Prof. Mankiw reminds us of the difference between the Great Deflation of the 1930s and the current recession. Let me sum him up shortly.
He says that the two effects of falling prices on economy:
(1) Falling prices bring the economy to the equilibrium
(a) An increase in M/P
For any given supply of money M, a lower price level implies higher real money balances M/P. An increase in real money balances leads to higher income.
(b) The Pigou effect
Falling prices increase real money balances and consumers should feel wealthier and spend more. This increase in consumer spending should cause higher income.
(2) Falling prices don't bring the economy to the equilibrium
(a) Debt-deflation theory
The unanticipated changes in the price level redistribute wealth between debtors and creditors: unexpected deflation enriches creditors and impoverishes debtors.
This redistribution of wealth affects spending on goods and services. In response to the redistribution from debtors to creditors, debtors spend less and creditors spend more. It seems reasonable to assume that debtors have higher propensities to spend than creditors, and then debtors reduce their spending by more than creditors raise theirs. The net effect is a reduction in spending and lower national income.
(b) An decrease in expected inflation
People's expectation that the price level will fall in the future leads to a negative expected inflation, πe. The real interest rate is now higher at any given nominal interest rate.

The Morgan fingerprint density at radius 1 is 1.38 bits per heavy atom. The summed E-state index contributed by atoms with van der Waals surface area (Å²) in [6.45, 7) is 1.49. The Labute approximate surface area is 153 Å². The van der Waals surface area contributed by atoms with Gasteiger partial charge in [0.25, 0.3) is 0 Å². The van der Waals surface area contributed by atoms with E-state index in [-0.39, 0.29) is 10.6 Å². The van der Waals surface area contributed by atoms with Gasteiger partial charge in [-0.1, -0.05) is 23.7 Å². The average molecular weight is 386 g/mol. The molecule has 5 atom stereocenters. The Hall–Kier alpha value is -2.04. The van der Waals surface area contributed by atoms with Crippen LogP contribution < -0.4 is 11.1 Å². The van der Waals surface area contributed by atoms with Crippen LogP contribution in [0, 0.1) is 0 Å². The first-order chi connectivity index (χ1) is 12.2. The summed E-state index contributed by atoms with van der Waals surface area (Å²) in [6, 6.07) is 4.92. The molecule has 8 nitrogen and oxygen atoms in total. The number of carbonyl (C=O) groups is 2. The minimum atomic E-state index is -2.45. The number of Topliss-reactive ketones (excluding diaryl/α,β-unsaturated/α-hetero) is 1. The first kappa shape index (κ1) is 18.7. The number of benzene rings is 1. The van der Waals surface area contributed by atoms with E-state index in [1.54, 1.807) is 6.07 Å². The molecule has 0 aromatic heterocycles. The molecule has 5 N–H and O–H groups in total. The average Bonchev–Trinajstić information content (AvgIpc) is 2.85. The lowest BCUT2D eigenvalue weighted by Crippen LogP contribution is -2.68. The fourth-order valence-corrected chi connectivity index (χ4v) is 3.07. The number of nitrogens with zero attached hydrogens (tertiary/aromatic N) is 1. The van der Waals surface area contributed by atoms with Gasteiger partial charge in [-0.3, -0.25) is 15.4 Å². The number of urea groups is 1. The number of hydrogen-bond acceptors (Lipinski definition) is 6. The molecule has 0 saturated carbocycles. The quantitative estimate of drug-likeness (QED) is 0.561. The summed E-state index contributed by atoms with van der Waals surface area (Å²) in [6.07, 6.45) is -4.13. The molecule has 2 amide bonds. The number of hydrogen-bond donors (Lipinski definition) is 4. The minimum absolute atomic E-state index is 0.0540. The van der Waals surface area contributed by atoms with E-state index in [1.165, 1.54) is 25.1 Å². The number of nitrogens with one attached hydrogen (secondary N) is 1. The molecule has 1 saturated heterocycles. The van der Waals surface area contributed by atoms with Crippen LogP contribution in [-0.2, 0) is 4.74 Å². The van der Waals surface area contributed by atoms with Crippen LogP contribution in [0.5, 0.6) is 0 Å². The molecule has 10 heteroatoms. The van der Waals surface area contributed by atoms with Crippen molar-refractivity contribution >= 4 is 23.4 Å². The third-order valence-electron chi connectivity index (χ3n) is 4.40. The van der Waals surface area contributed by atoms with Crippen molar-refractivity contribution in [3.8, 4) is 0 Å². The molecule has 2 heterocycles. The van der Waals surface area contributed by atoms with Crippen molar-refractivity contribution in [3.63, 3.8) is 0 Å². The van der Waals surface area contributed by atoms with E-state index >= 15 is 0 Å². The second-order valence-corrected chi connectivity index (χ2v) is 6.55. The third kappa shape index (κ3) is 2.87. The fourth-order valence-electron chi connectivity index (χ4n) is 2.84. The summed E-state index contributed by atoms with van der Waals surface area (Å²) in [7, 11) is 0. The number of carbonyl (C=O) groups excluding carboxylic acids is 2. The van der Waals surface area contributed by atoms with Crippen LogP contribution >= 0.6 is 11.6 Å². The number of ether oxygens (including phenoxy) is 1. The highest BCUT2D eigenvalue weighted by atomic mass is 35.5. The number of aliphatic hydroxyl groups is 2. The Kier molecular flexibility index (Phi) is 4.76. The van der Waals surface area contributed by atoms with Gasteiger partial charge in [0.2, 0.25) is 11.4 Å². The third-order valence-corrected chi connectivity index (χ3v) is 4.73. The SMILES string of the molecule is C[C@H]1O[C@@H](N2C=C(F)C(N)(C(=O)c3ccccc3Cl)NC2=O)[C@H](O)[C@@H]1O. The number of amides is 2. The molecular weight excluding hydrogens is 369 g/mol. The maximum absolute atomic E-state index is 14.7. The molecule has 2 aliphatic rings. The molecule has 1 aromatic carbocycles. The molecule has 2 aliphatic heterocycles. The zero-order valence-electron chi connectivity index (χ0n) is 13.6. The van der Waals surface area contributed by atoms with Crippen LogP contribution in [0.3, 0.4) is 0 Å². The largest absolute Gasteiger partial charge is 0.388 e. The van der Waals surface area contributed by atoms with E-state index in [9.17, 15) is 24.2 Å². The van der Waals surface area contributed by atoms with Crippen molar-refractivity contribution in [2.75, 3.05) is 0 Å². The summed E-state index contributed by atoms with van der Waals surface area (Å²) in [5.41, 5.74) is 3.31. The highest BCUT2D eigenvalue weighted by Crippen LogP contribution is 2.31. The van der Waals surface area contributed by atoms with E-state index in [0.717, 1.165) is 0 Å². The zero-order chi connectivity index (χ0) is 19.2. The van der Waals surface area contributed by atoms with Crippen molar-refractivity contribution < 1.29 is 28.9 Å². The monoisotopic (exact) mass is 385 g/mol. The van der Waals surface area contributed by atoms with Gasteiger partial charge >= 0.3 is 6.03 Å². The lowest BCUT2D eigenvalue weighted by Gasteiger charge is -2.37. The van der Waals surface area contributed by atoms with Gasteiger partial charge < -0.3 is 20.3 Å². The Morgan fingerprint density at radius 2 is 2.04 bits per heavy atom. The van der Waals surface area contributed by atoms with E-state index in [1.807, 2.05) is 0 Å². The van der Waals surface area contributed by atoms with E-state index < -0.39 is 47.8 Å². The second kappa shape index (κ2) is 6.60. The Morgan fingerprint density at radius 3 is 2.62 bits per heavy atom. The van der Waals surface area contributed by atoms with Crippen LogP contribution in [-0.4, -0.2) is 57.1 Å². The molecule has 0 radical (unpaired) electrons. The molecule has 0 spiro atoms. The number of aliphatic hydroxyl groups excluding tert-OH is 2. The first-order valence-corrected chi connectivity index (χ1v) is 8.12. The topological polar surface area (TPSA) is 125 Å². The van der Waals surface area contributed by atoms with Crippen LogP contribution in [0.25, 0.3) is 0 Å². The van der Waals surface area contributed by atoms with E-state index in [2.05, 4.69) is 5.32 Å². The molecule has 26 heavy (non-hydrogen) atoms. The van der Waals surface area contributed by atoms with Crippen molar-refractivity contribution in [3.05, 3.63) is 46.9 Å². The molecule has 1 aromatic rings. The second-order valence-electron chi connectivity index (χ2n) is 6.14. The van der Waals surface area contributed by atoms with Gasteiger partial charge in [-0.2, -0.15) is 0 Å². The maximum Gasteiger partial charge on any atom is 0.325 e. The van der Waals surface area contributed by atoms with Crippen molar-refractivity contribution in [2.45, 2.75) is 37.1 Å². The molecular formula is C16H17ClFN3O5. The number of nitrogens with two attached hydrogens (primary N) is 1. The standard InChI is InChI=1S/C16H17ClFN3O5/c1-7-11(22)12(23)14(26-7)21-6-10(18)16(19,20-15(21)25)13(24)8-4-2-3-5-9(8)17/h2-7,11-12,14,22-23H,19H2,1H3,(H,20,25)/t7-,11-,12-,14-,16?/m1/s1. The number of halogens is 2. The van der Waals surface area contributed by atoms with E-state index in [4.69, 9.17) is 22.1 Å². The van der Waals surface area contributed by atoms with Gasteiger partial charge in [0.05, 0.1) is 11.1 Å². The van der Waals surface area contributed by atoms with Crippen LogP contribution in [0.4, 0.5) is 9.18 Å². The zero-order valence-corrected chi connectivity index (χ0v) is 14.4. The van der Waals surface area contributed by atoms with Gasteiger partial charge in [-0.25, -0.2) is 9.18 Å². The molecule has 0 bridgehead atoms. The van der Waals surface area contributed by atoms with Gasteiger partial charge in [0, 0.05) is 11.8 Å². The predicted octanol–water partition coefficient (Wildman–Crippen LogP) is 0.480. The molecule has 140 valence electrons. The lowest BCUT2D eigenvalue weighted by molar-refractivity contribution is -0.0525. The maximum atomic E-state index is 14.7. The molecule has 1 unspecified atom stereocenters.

(Real interest rate) = (nominal interest rate) - (expected inflation)
This increase in the real interest rate depresses planned investment spending and national income because when firms come to expect deflation they become reluctant to borrow to buy investment goods because they believe they will have to repay these loans later in more valuable dollars.
The fall in income reduces the demand for money, and this reduces the nominal interest rate that equilibrates the money market. The nominal interest rate falls by less than the expected deflation, so the real interest rate rises.
Mankiw says that most economists believe that the mistakes that led to the Great Depression are unlikely to be repeated. Is that true?
I don't think so. Even though the Great Depression is unlikely to be repeated again, we cannot say that our economy is also unlikely to undergo a recession.
As Mankiw says, many economists believe that the Great Deflation was responsible for the depth and length of the Depression and the presence of a falling money supply. Right, but can the Fed always control money supply? That's the question. Remember that the Fed can control only base money(currency+deposit), but not money supply.
How the Fed should control or affect money supply is a basic question in monetary macroeconomics left at our hands.
Greg Mankiw's Blog: 2008 = 1929?